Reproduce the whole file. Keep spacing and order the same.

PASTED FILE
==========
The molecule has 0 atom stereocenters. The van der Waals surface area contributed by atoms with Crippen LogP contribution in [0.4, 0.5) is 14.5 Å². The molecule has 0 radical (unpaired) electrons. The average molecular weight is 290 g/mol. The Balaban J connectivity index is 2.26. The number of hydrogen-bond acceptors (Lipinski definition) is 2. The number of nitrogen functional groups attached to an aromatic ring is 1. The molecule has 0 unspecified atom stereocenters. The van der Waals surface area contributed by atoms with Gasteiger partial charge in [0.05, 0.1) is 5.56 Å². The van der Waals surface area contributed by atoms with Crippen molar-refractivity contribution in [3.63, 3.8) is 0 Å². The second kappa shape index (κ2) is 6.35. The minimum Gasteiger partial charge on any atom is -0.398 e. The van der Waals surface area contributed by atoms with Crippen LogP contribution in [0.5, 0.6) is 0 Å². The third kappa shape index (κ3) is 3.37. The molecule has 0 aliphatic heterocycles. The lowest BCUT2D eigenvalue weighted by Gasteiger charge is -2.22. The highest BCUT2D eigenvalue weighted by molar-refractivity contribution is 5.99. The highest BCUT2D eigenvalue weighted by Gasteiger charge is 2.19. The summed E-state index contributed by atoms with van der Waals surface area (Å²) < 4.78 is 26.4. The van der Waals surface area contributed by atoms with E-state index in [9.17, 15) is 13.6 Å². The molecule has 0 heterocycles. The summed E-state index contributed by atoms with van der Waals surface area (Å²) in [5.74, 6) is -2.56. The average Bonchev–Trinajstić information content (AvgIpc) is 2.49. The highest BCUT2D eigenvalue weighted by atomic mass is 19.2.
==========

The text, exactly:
The molecule has 0 atom stereocenters. The van der Waals surface area contributed by atoms with Crippen LogP contribution in [0.4, 0.5) is 14.5 Å². The molecule has 0 radical (unpaired) electrons. The average molecular weight is 290 g/mol. The Balaban J connectivity index is 2.26. The number of hydrogen-bond acceptors (Lipinski definition) is 2. The number of nitrogen functional groups attached to an aromatic ring is 1. The molecule has 0 unspecified atom stereocenters. The van der Waals surface area contributed by atoms with Gasteiger partial charge in [0.05, 0.1) is 5.56 Å². The van der Waals surface area contributed by atoms with Crippen molar-refractivity contribution in [3.63, 3.8) is 0 Å². The second kappa shape index (κ2) is 6.35. The minimum Gasteiger partial charge on any atom is -0.398 e. The van der Waals surface area contributed by atoms with Crippen LogP contribution in [0.5, 0.6) is 0 Å². The third kappa shape index (κ3) is 3.37. The molecule has 0 aliphatic heterocycles. The lowest BCUT2D eigenvalue weighted by Gasteiger charge is -2.22. The highest BCUT2D eigenvalue weighted by molar-refractivity contribution is 5.99. The highest BCUT2D eigenvalue weighted by Gasteiger charge is 2.19. The summed E-state index contributed by atoms with van der Waals surface area (Å²) < 4.78 is 26.4. The van der Waals surface area contributed by atoms with E-state index in [9.17, 15) is 13.6 Å². The molecule has 0 heterocycles. The summed E-state index contributed by atoms with van der Waals surface area (Å²) in [5.74, 6) is -2.56. The average Bonchev–Trinajstić information content (AvgIpc) is 2.49. The highest BCUT2D eigenvalue weighted by atomic mass is 19.2.